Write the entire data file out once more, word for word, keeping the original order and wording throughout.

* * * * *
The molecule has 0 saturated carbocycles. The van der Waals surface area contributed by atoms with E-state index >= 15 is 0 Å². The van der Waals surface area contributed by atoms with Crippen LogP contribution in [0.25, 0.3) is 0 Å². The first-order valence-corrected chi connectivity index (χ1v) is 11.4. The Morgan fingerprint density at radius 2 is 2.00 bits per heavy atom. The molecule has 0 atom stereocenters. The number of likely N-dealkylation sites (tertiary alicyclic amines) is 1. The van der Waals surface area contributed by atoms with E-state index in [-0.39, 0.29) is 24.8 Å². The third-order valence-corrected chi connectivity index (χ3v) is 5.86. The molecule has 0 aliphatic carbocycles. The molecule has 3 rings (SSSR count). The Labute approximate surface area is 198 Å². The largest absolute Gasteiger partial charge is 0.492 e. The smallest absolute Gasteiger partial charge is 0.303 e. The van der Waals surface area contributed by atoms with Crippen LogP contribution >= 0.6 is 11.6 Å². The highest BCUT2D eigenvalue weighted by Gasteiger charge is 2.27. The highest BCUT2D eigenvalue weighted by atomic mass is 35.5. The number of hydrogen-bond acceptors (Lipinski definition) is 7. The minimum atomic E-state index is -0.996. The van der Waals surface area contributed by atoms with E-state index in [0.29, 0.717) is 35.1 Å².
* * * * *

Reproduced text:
The molecule has 0 saturated carbocycles. The van der Waals surface area contributed by atoms with E-state index >= 15 is 0 Å². The van der Waals surface area contributed by atoms with Crippen LogP contribution in [0.25, 0.3) is 0 Å². The first-order valence-corrected chi connectivity index (χ1v) is 11.4. The Morgan fingerprint density at radius 2 is 2.00 bits per heavy atom. The molecule has 0 atom stereocenters. The number of likely N-dealkylation sites (tertiary alicyclic amines) is 1. The van der Waals surface area contributed by atoms with E-state index in [-0.39, 0.29) is 24.8 Å². The third-order valence-corrected chi connectivity index (χ3v) is 5.86. The molecule has 0 aliphatic carbocycles. The molecule has 3 rings (SSSR count). The Labute approximate surface area is 198 Å². The largest absolute Gasteiger partial charge is 0.492 e. The smallest absolute Gasteiger partial charge is 0.303 e. The van der Waals surface area contributed by atoms with Crippen LogP contribution >= 0.6 is 11.6 Å². The highest BCUT2D eigenvalue weighted by Gasteiger charge is 2.27. The highest BCUT2D eigenvalue weighted by atomic mass is 35.5. The number of hydrogen-bond acceptors (Lipinski definition) is 7. The minimum atomic E-state index is -0.996. The van der Waals surface area contributed by atoms with E-state index in [0.29, 0.717) is 35.1 Å².